Life in the fast lane of pro­fes­sional lacrosse

The Glengarry News - - Sports In The Glens - News The

BY SEAN BRAY Sports Ed­i­tor South Glen­garry’s Ja­cob Ruest, who grew up play­ing mi­nor lacrosse in Corn­wall, is now com­pet­ing in the pro ranks, as a mem­ber of the Colorado Mam­moth of the Na­tional Lacrosse League.

The 25-year-old for­ward is in his sec­ond year with the team, which is cur­rently com­pet­ing in league play­offs.

Ruest, who checks in at 5 ft. 10 in., 185 lb., has 103 ca­reer reg­u­lar-sea­son points with the Mam­moth, through 36 games.

In one play­off game to date, this spring, he notched two goals and three as­sists, though Colorado lost 15-12 to the Cal­gary Rough­necks.

For his de­vel­op­ment in the sport, Ruest cred­its early coaches Perry Blan­chard and Rick Fil­lion, as well as his father, Jack Ruest.

Af­ter his mi­nor days, he joined the ju­nior ‘ B’ Celtics, be­fore mov­ing up to the ju­nior ‘A’ ranks with the Burling­ton Chiefs.

At the same time, he was in­tro­duced to the field ver­sion of the game, while a stu­dent at The Hill Academy, in Vaughan, where he spent his Grade 12 and 13 years.

Ruest sub­se­quently re­ceived a schol­ar­ship to play Divi­sion 1 lacrosse at Robert Mor­ris Uni­ver­sity, in Penn­syl­va­nia.

He was ini­ti­ated into the NLL when Cal­gary drafted him, but was then re­leased dur­ing train­ing camp, be­fore sign­ing dur­ing the sum­mer of 2016 with the Colorado club.

On his two years play­ing pro, Ruest says he’s en­joyed the en­tire ex­pe­ri­ence, from the travel across North Amer­ica, to the friend­ships he’s made, to the knowl­edge of the sport he has gained. In terms of his goals in the sport, he tells

that he strives to im­prove each and ev­ery game that he’s on the floor.

“I know mis­takes will be made, I've seen it in my first year and con­tinue to see it through­out my ca­reer, it is in­evitable. How­ever, learn­ing from those mis­takes and en­sur­ing they won't re­peat them­selves al­low me to be pre­pared for the next task. In do­ing so, I hope to es­tab­lish my­self in the league and en­joy a suc­cess­ful ca­reer in the NLL.”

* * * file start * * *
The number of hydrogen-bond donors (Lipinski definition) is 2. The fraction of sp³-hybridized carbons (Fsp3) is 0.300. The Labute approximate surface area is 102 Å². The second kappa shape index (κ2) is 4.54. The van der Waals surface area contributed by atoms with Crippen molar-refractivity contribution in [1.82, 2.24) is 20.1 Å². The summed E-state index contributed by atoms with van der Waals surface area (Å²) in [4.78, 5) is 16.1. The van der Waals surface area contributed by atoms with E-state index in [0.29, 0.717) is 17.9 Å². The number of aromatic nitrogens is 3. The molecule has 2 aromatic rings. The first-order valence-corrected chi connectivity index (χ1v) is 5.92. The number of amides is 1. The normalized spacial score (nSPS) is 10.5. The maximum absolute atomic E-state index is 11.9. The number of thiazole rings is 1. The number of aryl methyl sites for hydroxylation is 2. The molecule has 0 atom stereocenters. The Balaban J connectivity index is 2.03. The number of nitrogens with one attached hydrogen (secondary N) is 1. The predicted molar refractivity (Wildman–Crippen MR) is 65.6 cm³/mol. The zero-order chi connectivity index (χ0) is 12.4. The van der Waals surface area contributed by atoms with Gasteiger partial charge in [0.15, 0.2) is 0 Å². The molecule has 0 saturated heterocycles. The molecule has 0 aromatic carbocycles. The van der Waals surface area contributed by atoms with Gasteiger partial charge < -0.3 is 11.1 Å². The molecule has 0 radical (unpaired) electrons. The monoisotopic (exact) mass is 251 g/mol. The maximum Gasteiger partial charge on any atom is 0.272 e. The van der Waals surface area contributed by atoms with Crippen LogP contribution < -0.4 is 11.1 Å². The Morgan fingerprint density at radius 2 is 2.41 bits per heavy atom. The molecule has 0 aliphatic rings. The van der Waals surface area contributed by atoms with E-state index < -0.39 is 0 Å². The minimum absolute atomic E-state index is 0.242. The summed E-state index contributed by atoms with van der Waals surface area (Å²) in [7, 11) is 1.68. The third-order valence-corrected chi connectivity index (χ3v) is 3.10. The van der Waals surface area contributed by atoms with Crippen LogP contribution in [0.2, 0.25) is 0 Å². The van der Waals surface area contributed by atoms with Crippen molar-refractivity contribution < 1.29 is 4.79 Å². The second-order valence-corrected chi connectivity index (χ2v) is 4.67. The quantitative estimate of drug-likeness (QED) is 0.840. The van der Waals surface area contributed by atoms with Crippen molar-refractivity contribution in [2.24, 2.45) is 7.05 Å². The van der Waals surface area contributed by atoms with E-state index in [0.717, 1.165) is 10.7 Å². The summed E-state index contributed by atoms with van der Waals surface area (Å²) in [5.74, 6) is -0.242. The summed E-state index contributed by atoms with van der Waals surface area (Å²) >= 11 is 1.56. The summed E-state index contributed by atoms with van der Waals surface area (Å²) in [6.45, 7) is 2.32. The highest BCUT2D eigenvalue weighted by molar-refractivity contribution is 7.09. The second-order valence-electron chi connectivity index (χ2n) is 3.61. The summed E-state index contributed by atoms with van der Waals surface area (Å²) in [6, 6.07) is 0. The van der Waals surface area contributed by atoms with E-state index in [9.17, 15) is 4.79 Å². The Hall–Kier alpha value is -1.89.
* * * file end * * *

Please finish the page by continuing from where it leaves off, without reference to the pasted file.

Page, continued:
One of the chal­lenges of play­off pro­fes­sional lacrosse, un­like the big pro sports such as hockey and base­ball, is that lacrosse ath­letes need to have other jobs to sur­vive. In the case of the Mam­moth, only about half of the team lives in the Den­ver area; the rest com­mute.

Ruest says that a cou­ple of the most pop­u­lar jobs for play­ers are teach­ers and firefighte­rs.

In his case, he is a grad­u­ate stu­dent at the Uni­ver­sity of Ot­tawa, where he is work­ing to­wards a Mas­ter’s de­gree in sports man­age­ment.

So what would he ad­vise to young ath­letes con­sid­er­ing the sport?

“My ad­vice would be to play! I found there were no bet­ter ways to spend a sum­mer than with 20 of my best friends. Lacrosse is more than of­ten a se­condary sport to young ath­letes. This makes lacrosse unique. Some­times a young­ster’s pri­mary sport can be all-con­sum­ing. Lacrosse can be the es­cape or rea­son to pre­vent stal­e­ness, all while main­tain­ing phys­i­cal ac­tiv­ity lev­els and teach­ing core val­ues such as dis­ci­pline, com­mit­ment, and team­work.”

Fans of box lacrosse can fol­low our re­gional team, the Corn­wall ju­nior ‘C’ Celtics, which are cur­rently play­ing there sum­mer 2018 sea­son in the OJCLL.

Next home game, at Corn­wall’s multi-sport com­plex, is sched­uled for Satur­day, May 26, at 2 p.m.

Newspapers in English

Newspapers from Canada

© PressReader. All rights reserved.